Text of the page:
I hate moving. When we moved into our current house in 1998, I told my wife that we were never going to move again.
I hate the packing and unpacking, the loading and unloading, and pretty much everything else associated with moving. When we're younger, we're a bit more nomadic. You'd find yourself a couple of milk crates (Are those things even around any more?), maybe get a suitcase or two, and move on to your next destination.
Should the O'Briens pack up and move, I wouldn't even know where to start. I'm pretty sure that I would convince my wife to have an open house, sell all of our stuff and buy all new for our next home. Sure beats having to do all of that work.
As bad a mover as I am, I'm probably an even worse neighbor. If it wasn't for my neighbors, my house would be in disrepair and we'd have a family of opossums living in our garage. Yes, a family of opossums.
How much do I love my neighbors? Let me count the ways.
I'm ashamed of my yard. I can't get grass to grow in two huge spots. We have some kind of funky grass growing in the front lawn that I can't get rid of. Fortunately, one of my neighbors is a sod god. He's told me what I can do to fix the problems, but I'm not smart enough to get the grass to grow -- or the weeds to die. You can lead a horse to the grass, but you can't make him grow it.
Another one of my neighbors owns a tavern. He is nice enough to buy my wife and me drinks when we go into his pub after date nights. I'm nice enough to try to catch the wild throws my 8-year-old makes when we're playing catch so that the baseball doesn't slam into his house. That's a fair trade.
It's never fun when my neighbors move. We've been blessed to have some really good people live near us. Our kids have always gotten along and they've been great people to have in our lives.
About 18 months ago, one of the families we were close with moved after the father was transferred by his company. Thankfully, the man of that house understood my plight and helped me whenever he could. The guy had every tool known to man, which made him a key ally.
When I needed help in the yard, he was always happy to help. I pruned my first tree thanks to him. Now, when I look at the tree pruner in our shed, I think of him and try to remember how to use the darn thing.
There's a "For Sale" sign up in the neighborhood now. Another family that we have come to know really well is moving east to get closer to their roots. Thanks to them, I never had to buy a trampoline for my kids. Heck, they even had the neighborhood basketball hoop.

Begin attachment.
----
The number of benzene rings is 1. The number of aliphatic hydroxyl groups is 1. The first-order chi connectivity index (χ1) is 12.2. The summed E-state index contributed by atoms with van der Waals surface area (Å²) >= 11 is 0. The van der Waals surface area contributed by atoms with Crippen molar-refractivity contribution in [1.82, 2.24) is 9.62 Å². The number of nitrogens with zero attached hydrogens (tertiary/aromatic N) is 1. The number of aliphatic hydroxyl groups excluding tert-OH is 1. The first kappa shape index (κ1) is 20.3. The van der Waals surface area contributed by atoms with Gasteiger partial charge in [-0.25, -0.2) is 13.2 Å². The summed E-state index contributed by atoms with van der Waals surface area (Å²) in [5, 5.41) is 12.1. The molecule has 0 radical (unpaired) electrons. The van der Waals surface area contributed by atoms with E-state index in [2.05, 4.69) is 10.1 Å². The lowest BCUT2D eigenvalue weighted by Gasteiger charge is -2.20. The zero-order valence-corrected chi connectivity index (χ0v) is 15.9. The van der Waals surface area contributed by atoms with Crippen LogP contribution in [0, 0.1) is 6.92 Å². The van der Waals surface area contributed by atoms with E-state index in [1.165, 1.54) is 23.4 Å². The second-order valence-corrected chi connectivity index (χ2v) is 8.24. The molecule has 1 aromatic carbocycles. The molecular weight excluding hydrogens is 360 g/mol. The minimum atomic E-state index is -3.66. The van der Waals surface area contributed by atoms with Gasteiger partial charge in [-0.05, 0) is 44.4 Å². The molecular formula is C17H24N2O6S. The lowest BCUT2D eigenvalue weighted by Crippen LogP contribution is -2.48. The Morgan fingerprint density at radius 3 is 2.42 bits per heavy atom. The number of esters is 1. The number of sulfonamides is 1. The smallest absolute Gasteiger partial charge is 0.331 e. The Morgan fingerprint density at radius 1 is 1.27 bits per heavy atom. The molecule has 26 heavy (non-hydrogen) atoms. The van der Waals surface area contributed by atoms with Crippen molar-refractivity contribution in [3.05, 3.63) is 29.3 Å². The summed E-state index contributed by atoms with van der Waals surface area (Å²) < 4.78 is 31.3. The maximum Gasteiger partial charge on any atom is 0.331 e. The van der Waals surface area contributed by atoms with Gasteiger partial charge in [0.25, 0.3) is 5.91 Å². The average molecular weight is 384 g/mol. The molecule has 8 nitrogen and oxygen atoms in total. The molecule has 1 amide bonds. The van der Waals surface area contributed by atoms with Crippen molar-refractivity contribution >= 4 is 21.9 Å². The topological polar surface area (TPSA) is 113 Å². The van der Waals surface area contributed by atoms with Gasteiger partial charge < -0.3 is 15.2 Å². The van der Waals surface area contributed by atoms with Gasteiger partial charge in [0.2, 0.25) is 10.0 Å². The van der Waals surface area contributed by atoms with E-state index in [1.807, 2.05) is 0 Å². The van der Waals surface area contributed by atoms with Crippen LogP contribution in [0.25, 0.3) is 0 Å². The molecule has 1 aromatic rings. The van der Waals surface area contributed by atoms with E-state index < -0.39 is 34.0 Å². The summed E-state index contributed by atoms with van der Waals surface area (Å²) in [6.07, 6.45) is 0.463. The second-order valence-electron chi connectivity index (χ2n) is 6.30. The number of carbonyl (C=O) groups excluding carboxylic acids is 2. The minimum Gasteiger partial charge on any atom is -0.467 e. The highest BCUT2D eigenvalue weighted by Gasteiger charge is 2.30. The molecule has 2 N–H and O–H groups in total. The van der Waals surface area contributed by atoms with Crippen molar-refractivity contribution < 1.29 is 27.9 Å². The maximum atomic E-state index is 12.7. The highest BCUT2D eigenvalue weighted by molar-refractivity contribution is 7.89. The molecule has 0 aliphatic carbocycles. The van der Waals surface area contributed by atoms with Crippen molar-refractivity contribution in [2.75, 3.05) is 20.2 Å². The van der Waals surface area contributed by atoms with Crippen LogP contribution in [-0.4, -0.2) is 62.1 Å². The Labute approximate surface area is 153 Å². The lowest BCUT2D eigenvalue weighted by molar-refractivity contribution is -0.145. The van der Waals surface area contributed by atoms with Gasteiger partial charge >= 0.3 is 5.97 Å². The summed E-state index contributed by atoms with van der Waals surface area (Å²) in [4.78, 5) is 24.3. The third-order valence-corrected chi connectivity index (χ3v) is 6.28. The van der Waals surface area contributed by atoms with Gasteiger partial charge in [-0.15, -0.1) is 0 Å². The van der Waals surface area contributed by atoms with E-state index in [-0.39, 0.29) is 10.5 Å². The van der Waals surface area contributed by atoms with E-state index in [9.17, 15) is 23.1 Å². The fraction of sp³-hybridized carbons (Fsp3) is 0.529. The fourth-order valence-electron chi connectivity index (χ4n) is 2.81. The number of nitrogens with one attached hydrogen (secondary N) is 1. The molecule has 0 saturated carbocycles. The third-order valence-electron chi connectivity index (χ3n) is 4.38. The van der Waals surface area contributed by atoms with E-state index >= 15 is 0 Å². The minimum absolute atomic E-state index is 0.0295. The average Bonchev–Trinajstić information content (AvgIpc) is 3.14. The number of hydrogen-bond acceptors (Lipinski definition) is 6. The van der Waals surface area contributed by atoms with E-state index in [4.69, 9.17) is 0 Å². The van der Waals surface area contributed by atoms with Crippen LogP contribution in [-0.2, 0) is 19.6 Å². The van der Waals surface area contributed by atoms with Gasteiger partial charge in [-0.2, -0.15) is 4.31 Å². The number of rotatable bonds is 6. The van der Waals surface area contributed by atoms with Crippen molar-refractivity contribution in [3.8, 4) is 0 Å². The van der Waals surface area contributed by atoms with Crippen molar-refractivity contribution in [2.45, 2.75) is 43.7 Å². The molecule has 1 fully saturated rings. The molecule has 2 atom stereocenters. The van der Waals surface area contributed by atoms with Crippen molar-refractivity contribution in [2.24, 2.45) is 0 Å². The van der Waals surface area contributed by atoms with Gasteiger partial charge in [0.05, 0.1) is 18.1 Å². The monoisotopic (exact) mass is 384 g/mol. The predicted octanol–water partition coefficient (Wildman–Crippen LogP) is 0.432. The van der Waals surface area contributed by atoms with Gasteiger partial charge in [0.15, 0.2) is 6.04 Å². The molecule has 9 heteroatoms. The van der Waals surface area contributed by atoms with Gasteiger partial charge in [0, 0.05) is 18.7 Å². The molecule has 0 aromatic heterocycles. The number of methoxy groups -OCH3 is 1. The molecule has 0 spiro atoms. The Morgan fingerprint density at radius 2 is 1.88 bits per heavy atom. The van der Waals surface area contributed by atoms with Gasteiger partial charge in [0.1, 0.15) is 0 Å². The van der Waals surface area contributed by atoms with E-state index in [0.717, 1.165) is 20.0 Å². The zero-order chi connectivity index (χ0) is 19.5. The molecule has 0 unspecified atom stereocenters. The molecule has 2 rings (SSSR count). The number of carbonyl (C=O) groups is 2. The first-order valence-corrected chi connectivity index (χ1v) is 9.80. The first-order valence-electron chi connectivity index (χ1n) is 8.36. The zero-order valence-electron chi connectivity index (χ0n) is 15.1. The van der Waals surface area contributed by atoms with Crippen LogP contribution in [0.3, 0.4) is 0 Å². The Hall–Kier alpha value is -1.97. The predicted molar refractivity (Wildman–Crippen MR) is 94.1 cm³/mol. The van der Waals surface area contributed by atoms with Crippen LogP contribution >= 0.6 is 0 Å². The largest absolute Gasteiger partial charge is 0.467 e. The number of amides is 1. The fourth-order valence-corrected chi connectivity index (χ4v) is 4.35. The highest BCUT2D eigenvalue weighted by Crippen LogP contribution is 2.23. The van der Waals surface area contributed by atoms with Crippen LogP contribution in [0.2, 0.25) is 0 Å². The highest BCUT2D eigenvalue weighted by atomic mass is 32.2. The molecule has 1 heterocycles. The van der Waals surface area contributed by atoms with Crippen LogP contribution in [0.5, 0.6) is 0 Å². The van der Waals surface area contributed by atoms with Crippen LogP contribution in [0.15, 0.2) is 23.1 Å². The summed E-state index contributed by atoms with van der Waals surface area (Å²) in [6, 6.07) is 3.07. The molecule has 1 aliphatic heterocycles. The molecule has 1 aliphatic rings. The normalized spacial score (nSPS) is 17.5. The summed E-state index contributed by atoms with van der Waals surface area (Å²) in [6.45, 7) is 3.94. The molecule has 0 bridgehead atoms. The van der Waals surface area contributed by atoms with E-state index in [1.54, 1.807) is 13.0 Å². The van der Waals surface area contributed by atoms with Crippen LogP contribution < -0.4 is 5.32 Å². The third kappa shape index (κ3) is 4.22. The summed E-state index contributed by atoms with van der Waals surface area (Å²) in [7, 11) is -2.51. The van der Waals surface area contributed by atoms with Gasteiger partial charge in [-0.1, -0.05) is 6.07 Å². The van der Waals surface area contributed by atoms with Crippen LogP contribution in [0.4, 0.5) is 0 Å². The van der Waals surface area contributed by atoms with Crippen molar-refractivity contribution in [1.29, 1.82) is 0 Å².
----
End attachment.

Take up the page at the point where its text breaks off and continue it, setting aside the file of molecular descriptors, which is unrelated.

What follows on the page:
They were the first to invite you over to come hang out on a warm summer night. Guess, I'm going to finally have to break down and buy a basketball hoop, but we're not going to get a trampoline.
Then there's the neighbor who has helped get me out of some pretty sticky situations. Early one morning -- like 4 a.m. early -- I couldn't get my garage door open because the power was out and I was too weak to get it open by myself. He was already out warming up his truck, so he came over and helped me pry the thing open. We wound up using a basketball to keep the door place so that my wife and kids could get out of the house later in the morning.
The same neighbor played a huge role in helping us from being an outpost for wayward opossums. Two years ago, we were coming back from an evening ice cream run when we opened the garage door and found an opossum hanging out inside. The little critter darted into the shed inside our garage. That left me to try to get the thing out. I'm about as good as dealing with animals as I am growing grass, which is to say that I stink at it.
Armed with a card table to shield me from a vicious opossum attack, and a broom as a weapon to shoo it away, I tried to get the baby opossum out of the shed. After 30 wasted minutes, the opossum wasn't going anywhere. That's when I saw my neighbor come home. He gladly offered his help. Without using my card table shield or my broom, he was able to get the critter to scamper out of the garage in just a few minutes.
If that neighbor ever moves, I'm out of luck. But at least the opossums will be happy.